One of the highlights of conductor Lawrence Leighton Smith's career to date is a series of recordings he made some years ago in the Soviet Union, among them a vividly characterized Shostakovich First Symphony. Well, he came remarkably close to duplicating that performance Friday in Symphony Hall, only this time not with the Moscow Philharmonic but with the Utah Symphony.
The result was the finest Shostakovich First I have heard from this orchestra, and that was true from the chamber-like textures of the opening movement to the corrosive splendor of the finale.Oh, here and there the brass might have been steadier. But solos generally were deftly illuminated, managing to communicate not only this music's wit and poignancy but also its inner tension. Thus the flavorful woodwinds in the first movement stood out against the pizzicato strings and the controlled climaxes. Ditto the energetic scherzo, whose trio, here taken deliberately, seemed almost suspended in space.
Also notable was Ricklen Nobis' strongly profiled keyboard support and, in the final two movements, the eerily affecting violin and cello solos of Ralph Matson and Stephen Emerson. But it was the conductor who knit the whole together, with well-chosen tempos and an emotional overview that encompassed both the unease of the quieter pages and the searing catharsis of the rest.
Indeed if I have a general complaint about Smith, it would be that he doesn't always focus things as sharply as he might. But that was less of a problem in the Shostakovich than in the other two works on the program, Stravinsky's "Symphony of Psalms" and the Brahms "Naenie."
In the Brahms, which opened the evening, it was tempting to lay this to the Utah Symphony Chorus, which certainly brought the requisite fervor to this solemn song of consolation - and the correct language, in this case German - but not always the clarity one heard from the orchestra. Again, though, things moved well, with a disciplined warmth, and in the Stravinsky, which followed, it was in the orchestra that one first noticed a muddying of the textures.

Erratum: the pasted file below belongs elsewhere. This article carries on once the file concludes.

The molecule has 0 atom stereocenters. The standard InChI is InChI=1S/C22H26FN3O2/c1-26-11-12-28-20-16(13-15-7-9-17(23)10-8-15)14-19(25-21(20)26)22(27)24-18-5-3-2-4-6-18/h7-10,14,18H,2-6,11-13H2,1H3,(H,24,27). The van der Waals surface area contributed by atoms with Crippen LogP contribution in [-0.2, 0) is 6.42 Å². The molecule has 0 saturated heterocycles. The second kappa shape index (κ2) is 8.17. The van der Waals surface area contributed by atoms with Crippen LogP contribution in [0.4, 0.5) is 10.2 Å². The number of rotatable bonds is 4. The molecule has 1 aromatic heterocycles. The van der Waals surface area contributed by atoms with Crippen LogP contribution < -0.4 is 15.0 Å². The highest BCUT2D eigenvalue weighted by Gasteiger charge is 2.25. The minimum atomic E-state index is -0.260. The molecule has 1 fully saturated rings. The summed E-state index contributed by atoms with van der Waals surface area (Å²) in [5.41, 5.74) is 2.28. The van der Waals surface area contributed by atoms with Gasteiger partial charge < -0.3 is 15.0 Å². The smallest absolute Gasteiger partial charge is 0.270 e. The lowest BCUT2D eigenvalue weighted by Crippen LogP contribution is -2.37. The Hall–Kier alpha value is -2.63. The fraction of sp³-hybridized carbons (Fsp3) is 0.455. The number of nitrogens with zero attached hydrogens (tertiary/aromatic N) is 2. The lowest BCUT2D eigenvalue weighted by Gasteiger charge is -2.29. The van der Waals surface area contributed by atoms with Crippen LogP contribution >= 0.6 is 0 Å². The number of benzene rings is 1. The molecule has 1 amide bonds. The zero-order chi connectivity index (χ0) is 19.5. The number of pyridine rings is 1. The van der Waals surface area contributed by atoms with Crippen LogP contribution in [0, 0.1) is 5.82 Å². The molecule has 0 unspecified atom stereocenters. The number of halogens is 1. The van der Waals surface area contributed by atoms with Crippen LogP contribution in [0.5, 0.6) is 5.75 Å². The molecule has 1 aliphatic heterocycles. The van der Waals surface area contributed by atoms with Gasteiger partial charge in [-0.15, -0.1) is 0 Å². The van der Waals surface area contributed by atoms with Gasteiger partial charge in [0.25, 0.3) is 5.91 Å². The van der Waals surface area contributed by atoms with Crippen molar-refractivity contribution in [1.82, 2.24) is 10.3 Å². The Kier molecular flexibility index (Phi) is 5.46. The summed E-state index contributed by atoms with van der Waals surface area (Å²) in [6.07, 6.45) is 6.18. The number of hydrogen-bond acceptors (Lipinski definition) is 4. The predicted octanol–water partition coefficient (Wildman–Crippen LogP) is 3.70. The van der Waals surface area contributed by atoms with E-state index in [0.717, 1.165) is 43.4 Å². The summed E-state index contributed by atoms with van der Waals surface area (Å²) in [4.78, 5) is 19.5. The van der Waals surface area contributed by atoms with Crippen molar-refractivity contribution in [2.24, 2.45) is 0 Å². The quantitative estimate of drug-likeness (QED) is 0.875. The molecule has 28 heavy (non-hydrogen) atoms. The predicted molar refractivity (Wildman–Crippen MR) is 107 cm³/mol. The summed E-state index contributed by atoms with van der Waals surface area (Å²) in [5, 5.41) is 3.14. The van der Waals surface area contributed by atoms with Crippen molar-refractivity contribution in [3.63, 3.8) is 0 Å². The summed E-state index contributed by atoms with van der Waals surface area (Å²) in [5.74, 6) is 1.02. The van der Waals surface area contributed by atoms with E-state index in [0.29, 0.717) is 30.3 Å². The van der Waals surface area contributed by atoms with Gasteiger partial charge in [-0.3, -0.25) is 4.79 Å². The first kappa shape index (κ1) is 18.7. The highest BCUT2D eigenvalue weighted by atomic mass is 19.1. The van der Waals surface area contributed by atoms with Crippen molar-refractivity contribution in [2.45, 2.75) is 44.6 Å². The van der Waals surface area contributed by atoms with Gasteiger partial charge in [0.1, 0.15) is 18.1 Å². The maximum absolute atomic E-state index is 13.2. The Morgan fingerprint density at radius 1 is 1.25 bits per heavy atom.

The last is of course an unusual work, in that it not only dispenses with violins and violas but, at the composer's behest, warmth and sentiment altogether. Yet it remains one of the supreme masterworks of the 20th century, largely, I think, because of the feeling it generates behind that mask of severity.
Again, under Smith's direction both orchestra and chorus tended to blur the counterpoint - for example, in the otherwise strongly built double fugue of the second section, a setting of Psalm 39. But in the concluding setting of Psalm 150 the reverential expanse of the "alleluia" registered tellingly, as did the quivering excitement of the Allegro. Here, moreover, the chorus was arguably at its best, whether in its controlled expression or its vivid underlining of Stravinsky's deliberate fragmentation of the Latin text.
- REPEAT PERFORMANCE: Leonard Bernstein's recording of the "Symphony of Psalms," on CBS, may not be as austere as Stravinsky's own, but his use of an all-male choir and added interpretive punch help make it the current choice.
Likewise his highly emotive Shostakovich First, on DG. After which I would opt at present for Ashkenazy (London), Haitink (London) or Smith (Sheffield Lab) or, in the far distant past, Markevitch or Rodzinski.